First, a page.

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No, that is 1 of 5 original wheels on my 36 DB pickup that were still the original paint before I had them powder coated. They are the same as Plymouth though.

The pic of it in the building is where it set for 40 years.

post-31905-143142990729_thumb.jpg

post-31905-143142990733_thumb.jpg

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No, that is 1 of 5 original wheels on my 36 DB pickup that were still the original paint before I had them powder coated. They are the same as Plymouth though.

The pic of it in the building is where it set for 40 years.

I apologize for having to ask you this, but, No,what?

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Well, I saw the third wheel today and it has a Plymouth hubcap on it, so I guess they are Plymouth 16" wheels. Didn't get a photo because it was too close to the house and I did not want to get shot. Thanks for all of the input folks.

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Well, Dave, I guess that I did mean that it was a Plymouth in the sense that Plymouth passenger car wheels came on Dodge trucks from the factory. I suppose that they could technically be called Ply car, and Dodge and Ply truck wheels. I'd be curious to know if any early production Dodge trucks came from the factory with the "no where sturdy enough" Dodge passenger car wheels. I'm sure that the factory found out early on that the Dodge wheels weren't even satisfactory for car, much less light trucks.

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They are 16 truck or Plymouth, they are 2 piece with 10 scallops,

1 have 1 for my spare on the side

and the 17 inch on truck they have 12 scallops, same 2 piece construction

they use different hupcabs

17 use 6 7/8 Id

16 uses a 7 inch ID

the offset is different also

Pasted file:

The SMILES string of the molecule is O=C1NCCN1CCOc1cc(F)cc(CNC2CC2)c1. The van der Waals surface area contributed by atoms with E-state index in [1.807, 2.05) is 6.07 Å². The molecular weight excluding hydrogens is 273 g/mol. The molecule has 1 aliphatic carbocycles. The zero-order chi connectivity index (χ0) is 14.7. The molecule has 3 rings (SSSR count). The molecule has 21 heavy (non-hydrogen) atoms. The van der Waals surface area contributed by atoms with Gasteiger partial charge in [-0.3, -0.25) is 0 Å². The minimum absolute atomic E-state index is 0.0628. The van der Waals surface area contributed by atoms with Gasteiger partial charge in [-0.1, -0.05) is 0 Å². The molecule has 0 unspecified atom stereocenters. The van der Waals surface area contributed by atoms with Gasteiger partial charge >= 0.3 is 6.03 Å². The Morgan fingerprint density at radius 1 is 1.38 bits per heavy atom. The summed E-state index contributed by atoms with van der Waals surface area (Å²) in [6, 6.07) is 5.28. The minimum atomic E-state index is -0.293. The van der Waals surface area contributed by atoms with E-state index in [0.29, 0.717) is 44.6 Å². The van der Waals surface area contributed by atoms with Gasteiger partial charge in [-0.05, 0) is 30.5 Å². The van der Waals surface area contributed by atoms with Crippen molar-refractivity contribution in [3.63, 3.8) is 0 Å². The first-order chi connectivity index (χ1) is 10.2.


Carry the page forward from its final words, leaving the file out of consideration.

when I had 36 d2 rims on truck , I had to have deeper hupcabs for front to give clearance for spindles

or use spacers

jesse

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I bought 4 more wheels like this last Saturday. He had them all sand blasted and labeled as 35-36 Plymouth. However, after closer examination several were 11 (or 12?) hole with the holes slightly smaller and only 3 were the 10 hole like mine. Also bought 4 matching original paint 17" Mopar high ground clearence wheels. Also found another 10 hole wheel and tire as we looked at the 17's. So, question is, are the 10 hole wheels correct for 36 Plymouth or did they use the 11 or 12 hole wheels?

Hudsy, that is great info on the car wheels being weaker! Explains why they bothered to have different wheels for the car vs. pickups.

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dwollam, I've only seen "ten hole" wheels on '35 and '36 Plymouths. I know 17" wheels were still an available option in '36 for Plymouth and they closely resemble the 16" Plymouth wheels. Maybe there is a difference in the number of holes, but I don't think so. Dodge, however only offered 16" wheels in '36. The parts book doesn't list a 17" option for Dodge. I'm inclined to think, then, that Chrysler and DeSoto probably didn't offer 17" wheels in '36 either.